The cover is a gorgeous illustration of the namesake dinosaur. From a time where attention to accuracy was usually not present in paleoart, I applaud Joyce Powzyk for rendering such a fantastic image of the tyrant lizard.
The book starts out with a synopsis of the "Mesozoic monsters," the carnosaurs. Being from 1989, the term carnosaur is used interchangeably with large theropod. Therefore, all dinosaurs referred to in the book are carnosaurs, though in reality only a small fraction can be described as "true" carnosaurs - the allosauroids. In total, a staggering 41 different types of theropods are directly mentioned, and out of those 41, 19 are given illustrations. Some are given more than one (Tyrannosaurus has 5). Keeping in mind the date, as well as the target audience, it's impressive that they included rather obscure dinosaurs like Rapator, Unquillosaurus, and Chingkankousaurus.
Something else that the book does is list the species name along with the genus. Acrocanthosaurus is Acrocanthosaurus atokensis. Dilophosaurus is Dilophosaurus wetherilli. Eustreptospondylus is Eustreptospondylus oxoniensis, and so on. This is definitely something to congratulate the book for, seeing as how very few books will care to put the species name to a dinosaur that is not T. rex.
The text is interesting in that it is very speculative. Constantly, it presents theories and backs it up with fossil evidence. Almost humorously, in the page above it's said that, "Tyrannosaurus could tear huge chunks from its prey-chunks as big as a full-grown goat-and easily swallow them whole." Foreshadowing to Jurassic Park?
I find myself liking Joyce Powzyk's Tyrannosaurus a lot. It's not completely reptilian like previous iterations and has the correct horizontal stance but is old enough to avoid having feathers slapped on. Plus, the red-black color scheme is neat.
Tarbosaurus also makes an appearance. Though the text would say otherwise, the pictures drive home the fact that these are just animals, not some bloodthirsty killing-machine like Indominus rex from Jurassic World.
One of my favorite illustrations in the whole book is this spread of an Albertosaurus. To me, it feels incredibly lifelike; It pictures dinosaurs as highly active creatures by putting the Albertosaurus in a dynamic but believable pose, and being one of the most accurate drawings in the book helps. Beautiful.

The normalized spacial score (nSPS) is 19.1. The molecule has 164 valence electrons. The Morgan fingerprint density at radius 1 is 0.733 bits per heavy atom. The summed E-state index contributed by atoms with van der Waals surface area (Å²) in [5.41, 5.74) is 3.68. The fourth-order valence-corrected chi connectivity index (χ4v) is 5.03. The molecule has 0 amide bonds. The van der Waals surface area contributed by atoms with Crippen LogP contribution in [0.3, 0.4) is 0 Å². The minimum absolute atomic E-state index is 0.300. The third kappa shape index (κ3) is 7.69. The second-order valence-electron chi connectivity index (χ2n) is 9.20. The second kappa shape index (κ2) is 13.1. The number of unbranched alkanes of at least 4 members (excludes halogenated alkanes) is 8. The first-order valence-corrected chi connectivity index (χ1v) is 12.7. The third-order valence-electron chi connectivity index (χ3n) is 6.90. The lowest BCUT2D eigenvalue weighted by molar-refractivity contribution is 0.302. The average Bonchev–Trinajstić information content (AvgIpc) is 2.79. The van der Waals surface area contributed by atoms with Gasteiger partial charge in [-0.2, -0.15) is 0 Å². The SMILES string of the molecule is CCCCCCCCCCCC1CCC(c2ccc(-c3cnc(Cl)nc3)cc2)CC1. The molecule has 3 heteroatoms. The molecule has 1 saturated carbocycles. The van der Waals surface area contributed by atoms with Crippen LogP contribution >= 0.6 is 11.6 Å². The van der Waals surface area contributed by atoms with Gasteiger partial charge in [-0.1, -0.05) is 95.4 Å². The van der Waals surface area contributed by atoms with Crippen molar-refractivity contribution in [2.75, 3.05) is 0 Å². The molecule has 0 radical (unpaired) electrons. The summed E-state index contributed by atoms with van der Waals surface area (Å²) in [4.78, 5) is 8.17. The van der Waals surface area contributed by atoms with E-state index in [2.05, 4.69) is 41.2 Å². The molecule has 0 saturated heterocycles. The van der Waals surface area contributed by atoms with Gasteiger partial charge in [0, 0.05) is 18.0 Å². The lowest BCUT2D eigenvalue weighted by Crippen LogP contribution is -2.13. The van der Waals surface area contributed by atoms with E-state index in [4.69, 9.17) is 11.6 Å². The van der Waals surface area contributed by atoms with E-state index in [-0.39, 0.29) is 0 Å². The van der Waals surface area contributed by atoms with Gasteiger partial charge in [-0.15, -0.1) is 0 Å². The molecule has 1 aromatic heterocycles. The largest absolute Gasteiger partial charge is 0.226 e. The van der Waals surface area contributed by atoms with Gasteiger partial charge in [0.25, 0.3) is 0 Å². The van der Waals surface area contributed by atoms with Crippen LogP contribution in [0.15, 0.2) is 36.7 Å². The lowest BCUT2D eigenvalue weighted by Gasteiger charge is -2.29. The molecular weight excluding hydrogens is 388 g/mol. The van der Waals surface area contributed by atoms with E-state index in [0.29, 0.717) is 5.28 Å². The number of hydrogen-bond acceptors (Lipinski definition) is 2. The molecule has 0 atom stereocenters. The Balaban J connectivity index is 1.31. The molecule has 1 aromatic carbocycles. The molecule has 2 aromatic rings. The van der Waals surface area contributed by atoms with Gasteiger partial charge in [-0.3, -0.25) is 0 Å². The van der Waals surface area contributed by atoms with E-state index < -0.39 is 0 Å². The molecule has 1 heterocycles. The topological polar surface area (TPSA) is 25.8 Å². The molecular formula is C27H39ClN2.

Spinosaurus unsurprisingly shows up, inaccurate T. rex head and all. Looking back, I never realized how uncommon it is to have dinosaurs attack crocodiles. In this case the Spinosaurus almost seems more curious than hungry.
Hooray for obscure dinosaur representation! Piatnitzkysaurus gets a full illustration. Those smaller dinosaurs? They're its young, but I thought they were small ornithopod dinosaurs at first.
Ceratosaurs are covered in fairly good detail, and Ceratosaurus himself receives a nice illustration. The Stegosaurus corpse (which you can see partially on the bottom left) is rather odd - the famous kite-shaped plates on its back are replaced mid-way with spikes that look like the thagomizers you would see on the tail. As far as I'm aware, the only other stegosaur that could have coexisted with Ceratosaurus was Kentrosaurus, and there's no sign of a shoulder-spike here.
Another one of my favorite illustrations! The pug-like face of the Megalosaurus is reminiscent of the era, and to see a theropod swim is a real treat. Taking another look at ol' Megalosaurus, the more my mind flashes "abelisaur." Xenotarsosaurus, possibly?
Bottom line, Tyrannosaurus Rex and it's Kin: The Mesozoic Monsters is one of my favorite dinosaur books of all time. Well-written and, perhaps more importantly, well-researched text is crafted with wonderful traditional art that holds up well even nowadays. Outdated as it may seem, the book is well-worth getting solely for the art alone. Being such an old book, a used book store or online is your best option.